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Posted on Wed, Feb 3, 2010 : 2:42 p.m.

Borders investor William Ackman: Bankruptcy not inevitable for book store chain

By Nathan Bomey

The largest investor in struggling Ann Arbor-based Borders Group Inc. believes the book store chain will avoid bankruptcy but that the company may not survive on its own.

William Ackman, CEO of New York-based hedge fund Pershing Square Capital Management, which owns at least 17.7 percent of Borders' shares, told CNBC on Tuesday that he foresees a "low probability" of bankruptcy for Borders.

Ackman's statement encouraged investors, who flocked to beaten-down Borders shares (NYSE: BGP) today, sending the stock price up about 35 percent to $1.27 as of 2:24 p.m.

But Ackman also suggested that Borders could eventually merge with competitor Barnes & Noble -- which would almost surely mean a significant reduction in Borders' stores and its 650-person corporate workforce in Ann Arbor.

"We don't see this as a likely bankruptcy," Ackman told CNBC. "It may become part of an industry consolidation at some point, or it may survive as a standalone company."

Borders has to repay a $42.5 million senior secured loan to Pershing by April 1 -- a deadline that has caused some investors and experts to speculate that Borders will have to restructure or liquidate.

The firm reported disappointing holiday sales and laid off 88 workers at its Ann Arbor headquarters on Jan. 28. That came after CEO Ron Marshall resigned, leaving the interim post to executive vice president Michael J. Edwards.

"I think the company has really stabilized itself financially," Ackman said.

Contact’s Nathan Bomey at (734) 623-2587 or You can also follow him on Twitter.



Thu, Feb 4, 2010 : 12:27 a.m.

whenever anyone says "not inevitable" it usually means it is. also, whenever a store the size of borders has empty shelves and wide open spaces it means they can't more product from suppliers, that is no one is shipping them stuff on credit b/c they either are not pay thier bills or maxed out their accounts with suppliers.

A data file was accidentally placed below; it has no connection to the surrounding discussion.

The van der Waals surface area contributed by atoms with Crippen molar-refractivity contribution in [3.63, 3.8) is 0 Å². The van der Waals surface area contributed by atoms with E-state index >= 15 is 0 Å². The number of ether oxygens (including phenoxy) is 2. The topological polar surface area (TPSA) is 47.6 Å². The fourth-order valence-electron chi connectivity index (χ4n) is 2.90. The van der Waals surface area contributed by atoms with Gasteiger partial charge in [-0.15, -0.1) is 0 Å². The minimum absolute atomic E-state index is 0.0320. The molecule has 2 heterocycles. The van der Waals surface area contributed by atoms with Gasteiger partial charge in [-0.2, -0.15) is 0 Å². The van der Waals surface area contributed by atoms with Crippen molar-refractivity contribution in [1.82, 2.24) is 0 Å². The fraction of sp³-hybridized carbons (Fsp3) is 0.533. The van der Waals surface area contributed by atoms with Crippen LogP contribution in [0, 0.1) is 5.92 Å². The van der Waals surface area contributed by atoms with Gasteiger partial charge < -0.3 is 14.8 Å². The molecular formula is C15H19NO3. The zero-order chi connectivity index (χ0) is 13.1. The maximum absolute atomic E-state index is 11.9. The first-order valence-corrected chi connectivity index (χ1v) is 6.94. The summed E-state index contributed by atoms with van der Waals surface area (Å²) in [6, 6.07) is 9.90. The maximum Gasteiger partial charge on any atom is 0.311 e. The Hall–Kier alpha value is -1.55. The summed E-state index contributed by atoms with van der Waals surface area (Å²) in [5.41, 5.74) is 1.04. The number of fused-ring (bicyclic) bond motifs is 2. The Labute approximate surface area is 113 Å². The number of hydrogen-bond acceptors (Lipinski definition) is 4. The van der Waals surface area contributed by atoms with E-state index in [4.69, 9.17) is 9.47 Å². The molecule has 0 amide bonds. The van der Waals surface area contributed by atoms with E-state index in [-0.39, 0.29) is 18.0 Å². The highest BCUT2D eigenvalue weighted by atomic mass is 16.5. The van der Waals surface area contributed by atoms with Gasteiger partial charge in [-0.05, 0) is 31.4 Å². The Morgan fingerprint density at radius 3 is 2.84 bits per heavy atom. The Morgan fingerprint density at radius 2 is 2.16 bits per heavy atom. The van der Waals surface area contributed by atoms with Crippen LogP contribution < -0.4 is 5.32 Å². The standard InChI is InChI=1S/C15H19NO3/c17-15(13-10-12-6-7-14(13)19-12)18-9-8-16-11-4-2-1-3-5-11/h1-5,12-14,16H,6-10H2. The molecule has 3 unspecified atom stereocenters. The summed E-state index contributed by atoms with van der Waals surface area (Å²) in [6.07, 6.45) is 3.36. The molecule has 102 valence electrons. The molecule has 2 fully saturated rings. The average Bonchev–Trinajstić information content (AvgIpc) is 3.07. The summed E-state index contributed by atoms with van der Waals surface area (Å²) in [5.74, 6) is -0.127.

Wed, Feb 3, 2010 : 10:53 p.m.

I believe I believe! I believe Borders will survive, Google will bring 1000's of jobs to Ann Arbor, the University will turn the old Pfizer campus into a health care hub, someone's gonna build a train that runs from Brighton to Detroit, there's gonna be a greenspace someday down in the gully by the YMCA, and chickens will roost in every yard of our fair town!

Somewhat Concerned

Wed, Feb 3, 2010 : 10:42 p.m.

Has Ackman actually been in a Borders recently? Has he seen the half-empty shelves and the wide open spaces where shelves full of books used to be? Has he heard his employees tell a customer who is ready to buy books that Borders won't meet Amazon's price because "we can't compete with them." I understand that I am supposed to cheer for Borders because they are an A2 company, and I am cheering for them. I'm just not going to visit stores that have such a thin selection of books, and I'm not going to pay 25% more for my books by shopping there. It seems to be the same for lots of other people, too. I owe them a cheer because they're from A2, but I don't owe them a subsidy.


Wed, Feb 3, 2010 : 6:23 p.m.

This is the last guy who is likely to tell anyone the straight story on Borders... you might say he has a vested interest in talking the stock up. Why would Barnes and Noble want to buy a boat anchor?! They have already passed on this once before. The only thing Borders generates consistently anymore are losses... and pie in the sky. Buhbye.


Wed, Feb 3, 2010 : 4:30 p.m.

Obviously this guy hasn't been told about his own evil plot not to let dogs in the store. My god, how could they ever hope to survive?